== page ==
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NaNoWriMo Tip #11 – Make Up Ground on the Weekends

Very few writers have a perfectly open schedule. With full-time jobs, commuting, families, friends, parties, pets, great movies, annoying neighbors, mowing the lawn, raking leaves, shoveling snow, making dinner, cleaning the house (did I mention great movies?), finding time to write can feel like trying to find oxygen in outer space.

When you do find time to write for NaNoWriMo, you’re likely going to be frustrated you can’t hit your daily word goals. Fortunately, there’s a sliver of hope: Weekends.

NaNoWriMo Tip #4 – Have Fun!

Is it weird I need to even mention this? NaNoWriMo isn’t supposed to make you a crazed killer ala. The Shining. If you’re writing, “All work and no play make Jack a dull boy,” then you’ve got a problem.

Don’t be Jack Torrance. Have fun! 

Writing is work but its also a ton of fun. It’s easy to let the work aspect get in the way.

But, frankly, writing isn’t supposed to be a chore. If you aren’t having fun while you’re writing, then maybe you’re in a bad mood or, honestly, hate to say it, but writing isn’t for you. 

Most writers start because it’s a wicked good time. It feels good to create worlds, rules, stories, and characters and like reading it teleports you to another place. You get to feel and tap into emotions lying dormant. You get to be all these different people. Most of all, you have control.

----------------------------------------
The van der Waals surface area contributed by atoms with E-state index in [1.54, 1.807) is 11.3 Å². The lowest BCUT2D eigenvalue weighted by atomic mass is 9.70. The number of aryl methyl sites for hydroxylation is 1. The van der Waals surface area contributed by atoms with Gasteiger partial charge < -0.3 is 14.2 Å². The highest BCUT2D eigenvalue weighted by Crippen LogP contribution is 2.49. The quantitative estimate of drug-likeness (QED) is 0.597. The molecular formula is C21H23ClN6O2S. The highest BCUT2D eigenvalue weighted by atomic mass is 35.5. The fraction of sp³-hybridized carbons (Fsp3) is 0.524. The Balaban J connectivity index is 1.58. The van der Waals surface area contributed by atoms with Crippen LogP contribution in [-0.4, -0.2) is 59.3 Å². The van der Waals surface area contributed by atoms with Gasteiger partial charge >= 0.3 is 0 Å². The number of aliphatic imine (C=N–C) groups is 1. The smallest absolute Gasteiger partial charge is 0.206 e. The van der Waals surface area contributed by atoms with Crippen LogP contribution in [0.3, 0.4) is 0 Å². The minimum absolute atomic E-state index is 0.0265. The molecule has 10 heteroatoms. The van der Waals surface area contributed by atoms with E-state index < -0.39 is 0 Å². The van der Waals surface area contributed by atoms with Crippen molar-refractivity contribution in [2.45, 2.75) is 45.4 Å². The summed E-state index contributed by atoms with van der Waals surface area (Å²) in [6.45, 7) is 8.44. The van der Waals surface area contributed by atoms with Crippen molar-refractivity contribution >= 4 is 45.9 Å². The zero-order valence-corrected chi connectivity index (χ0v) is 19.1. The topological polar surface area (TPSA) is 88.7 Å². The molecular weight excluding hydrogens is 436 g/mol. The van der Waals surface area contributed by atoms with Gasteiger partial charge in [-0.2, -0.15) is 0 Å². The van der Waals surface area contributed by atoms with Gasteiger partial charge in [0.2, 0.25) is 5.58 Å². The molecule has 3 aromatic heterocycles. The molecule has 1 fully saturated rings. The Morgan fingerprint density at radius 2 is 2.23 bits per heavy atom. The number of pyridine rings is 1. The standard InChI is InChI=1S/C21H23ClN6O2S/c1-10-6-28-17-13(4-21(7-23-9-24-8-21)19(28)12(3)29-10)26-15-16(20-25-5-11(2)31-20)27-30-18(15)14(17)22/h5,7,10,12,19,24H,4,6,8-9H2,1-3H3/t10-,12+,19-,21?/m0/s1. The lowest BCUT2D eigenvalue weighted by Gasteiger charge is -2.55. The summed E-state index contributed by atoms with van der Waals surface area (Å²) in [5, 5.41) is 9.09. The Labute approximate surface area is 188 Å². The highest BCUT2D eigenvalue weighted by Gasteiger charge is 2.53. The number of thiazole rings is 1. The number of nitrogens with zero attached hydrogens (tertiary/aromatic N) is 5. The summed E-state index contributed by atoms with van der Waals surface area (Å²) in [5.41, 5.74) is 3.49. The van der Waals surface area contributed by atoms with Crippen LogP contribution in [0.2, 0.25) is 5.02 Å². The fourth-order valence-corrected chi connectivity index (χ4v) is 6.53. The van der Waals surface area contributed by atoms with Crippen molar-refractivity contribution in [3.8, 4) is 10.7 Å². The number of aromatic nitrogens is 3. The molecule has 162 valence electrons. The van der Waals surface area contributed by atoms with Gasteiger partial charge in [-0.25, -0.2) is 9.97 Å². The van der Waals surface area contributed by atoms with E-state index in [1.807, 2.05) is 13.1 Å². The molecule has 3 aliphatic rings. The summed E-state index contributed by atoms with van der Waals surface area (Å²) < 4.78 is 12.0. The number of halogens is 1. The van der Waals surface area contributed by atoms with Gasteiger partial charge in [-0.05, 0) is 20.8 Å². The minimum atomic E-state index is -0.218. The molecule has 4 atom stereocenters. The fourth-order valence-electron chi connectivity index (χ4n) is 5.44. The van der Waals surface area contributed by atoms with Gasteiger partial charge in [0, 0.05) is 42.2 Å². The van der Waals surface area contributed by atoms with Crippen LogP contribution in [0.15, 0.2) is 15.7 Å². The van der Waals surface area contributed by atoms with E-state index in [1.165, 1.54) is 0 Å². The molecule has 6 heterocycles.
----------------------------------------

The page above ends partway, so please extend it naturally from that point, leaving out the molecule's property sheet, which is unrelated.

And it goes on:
Writing is the ultimate choose your own adventure. If that isn’t fun, I don’t know what is. So, if you’re stressing, stop it.

Relax.

Allow yourself to hop in and enjoy the ride. Once you get loosey-goosey and you’re having fun, you’ll be so addicted to writing you won’t want to stop.

How to Silence Your Internal Editor

In my past article How I Write 3,000 Words Per HourI talk about the idea of keeping the door closed when you write and keeping it open when you edit. Of course, the phrase is not entirely literal. When you’re writing your first draft you shouldn’t bother yourself with critiquing and editing every last sentence. Too many writers think the first draft should be perfect, and if it’s anything less, they have to start all over. Other writers trudge through a bog of their own making, continuously re-writing their first paragraph. They get so drained and exhausted. It’s no wonder why they give up.

Believe it or not many, many writers do this (and have done this) throughout the ages. J.R.R. Tolkien plagued his first drafts with overt perfectionism and would throw dozens of copies away because he wasn’t satisfied. In the meantime, his best pal, C.S. Lewis, wrote book after book with ease.

You’re a writer. If you want to finish your projects like Professor Lewis, then it’s time you started acting like one. Here are five tips for writing faster and silencing your inner editor:

How to Write Subtext: Don’t Be Captain Obvious

At one point in time you’ve read a novel or watched a movie and finished it saying, “Man, that was too preachy.” Some say on the nosecheesy, spoon-fed, or in your face, but what they really mean is the writer didn’t use subtext to get across a message but rather used exposition in the dialogue or narration.

We’ll call this writer Captain Obvious. You don’t want to be Captain Obvious. 

Here are a few reasons why: